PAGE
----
Being Greek – on the court and on the field

Samantha Donegan

KSU athletes discuss challenges of being part of both worlds

With practice, games and schoolwork, being a college athlete can be time-consuming. Adding membership to a Greek organization can suck away even more time. However, Kent State men’s basketball player Jordan Mincy and football player Coleman Lynn find time to squeeze in both athletics and Greek life.

Mincy, senior point guard for the basketball team and member of Kappa Alpha Psi, said to be an athlete and Greek at the same time requires being good at time management and keeping priorities straight.

“During basketball season, I mainly focus more on basketball, but in the off-season I get more involved with my frat,” Mincy said. “School always comes first.”

Mincy’s main influence to join Kappa Alpha Psi was his older brother, who belongs to the same organization at the University of Alabama. However, the connections that he makes off the court are what he truly wanted to gain from becoming Greek.

“People who are in your fraternity often are already established in the working world, so if you need a job, you can always talk to them,” Mincy said. “I’ve been offered numerous jobs by people who have already been established, been in my fraternity and are in the business world.”

Some of the disadvantages Mincy mentioned to being a Greek athlete were not having much time for other extracurricular activities, not being able to talk to his parents as much as he would like and not having any time for a girlfriend.

“A lot of women don’t understand why I spend so much time with my fraternity,” he said. “They understand basketball because that is my scholarship, but with my fraternity, they don’t understand why I spend so much time.”

Because most athletes are on scholarship, their athletics and schoolwork become first priorities and extracurricular activities like Greek life tend to play second fiddle.

“When I first joined my organization, it wasn’t the fact of how much time I was going to be able to spend,” said Lynn, junior wide receiver and member of Phi Beta Sigma. “It was the fact of the matter of how I was going to be able to contribute with the time that I had.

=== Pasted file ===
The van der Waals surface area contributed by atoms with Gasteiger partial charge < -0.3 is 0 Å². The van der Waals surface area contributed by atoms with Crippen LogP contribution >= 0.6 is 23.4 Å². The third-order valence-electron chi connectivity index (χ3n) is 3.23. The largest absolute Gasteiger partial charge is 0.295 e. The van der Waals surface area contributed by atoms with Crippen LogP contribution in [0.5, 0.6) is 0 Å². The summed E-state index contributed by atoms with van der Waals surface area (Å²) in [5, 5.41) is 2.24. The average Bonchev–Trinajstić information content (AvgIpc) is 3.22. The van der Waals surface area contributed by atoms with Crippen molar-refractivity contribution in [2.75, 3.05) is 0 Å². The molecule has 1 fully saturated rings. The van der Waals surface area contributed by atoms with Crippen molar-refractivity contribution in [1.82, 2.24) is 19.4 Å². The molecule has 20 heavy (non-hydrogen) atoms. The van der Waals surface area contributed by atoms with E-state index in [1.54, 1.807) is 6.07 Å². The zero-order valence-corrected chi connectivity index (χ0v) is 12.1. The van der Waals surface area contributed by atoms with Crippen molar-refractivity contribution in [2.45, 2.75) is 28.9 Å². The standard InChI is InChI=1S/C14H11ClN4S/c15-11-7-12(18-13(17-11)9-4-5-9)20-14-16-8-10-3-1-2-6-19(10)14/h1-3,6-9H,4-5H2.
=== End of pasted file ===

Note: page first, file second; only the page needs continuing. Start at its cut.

“My fraternity brothers, they understand that I am an athlete. They don’t expect me to be at every meeting.”

Mincy said at first his coaches did not really understand why he wanted to be in a fraternity.

“They thought I just wanted to be friends and asked do I need a group of friends,” he said. “After I told them the networking possibilities and the business aspect to a fraternity, they had a better understanding of why I joined a fraternity.”

Phi Beta Sigma member Armon Gates graduated from Kent State in 2007 and is now an assistant coach for the men’s basketball team. He said you won’t find many athletes who go Greek because most athletes are too focused on sports.

“Most athletes, they strive to make it to the next level,” Gates said. “People think basketball, basketball, basketball or football, football, football, and at some point, that is going to end for you, and you have to find a way to do something else.

“I had realistic goals of coming to Kent State. Of course I had dreams of playing in the NBA, but sometimes your goals, you got to make them realistic.”

Lynn said time is a large factor as to why many athletes won’t go Greek. Nonetheless, because so much time is spent with their teams, athletes may feel they are already part of some type of organization with the bond between their teammates.

Mincy said his fraternity supports him and is at every one of his games.

“Last year, they had their picture on ESPN in the background,” he said. “They are always there with me. MAC Tournament, they were there in Cleveland and everything.”

Mincy said he thinks people are always welcome to join Greek organizations; however, it’s not so much the fraternities opening their arms. It’s the athletes need to be willing to join the organization, open their horizon and do something different.

Coleman said the Greek life is almost similar to the athletic life. Members have to manage their time and make sure that their grades are still up to par. Being able to achieve fraternity goals is just like trying to achieve athletic goals.

Contact Greek life reporter Samantha Donegan at [email protected].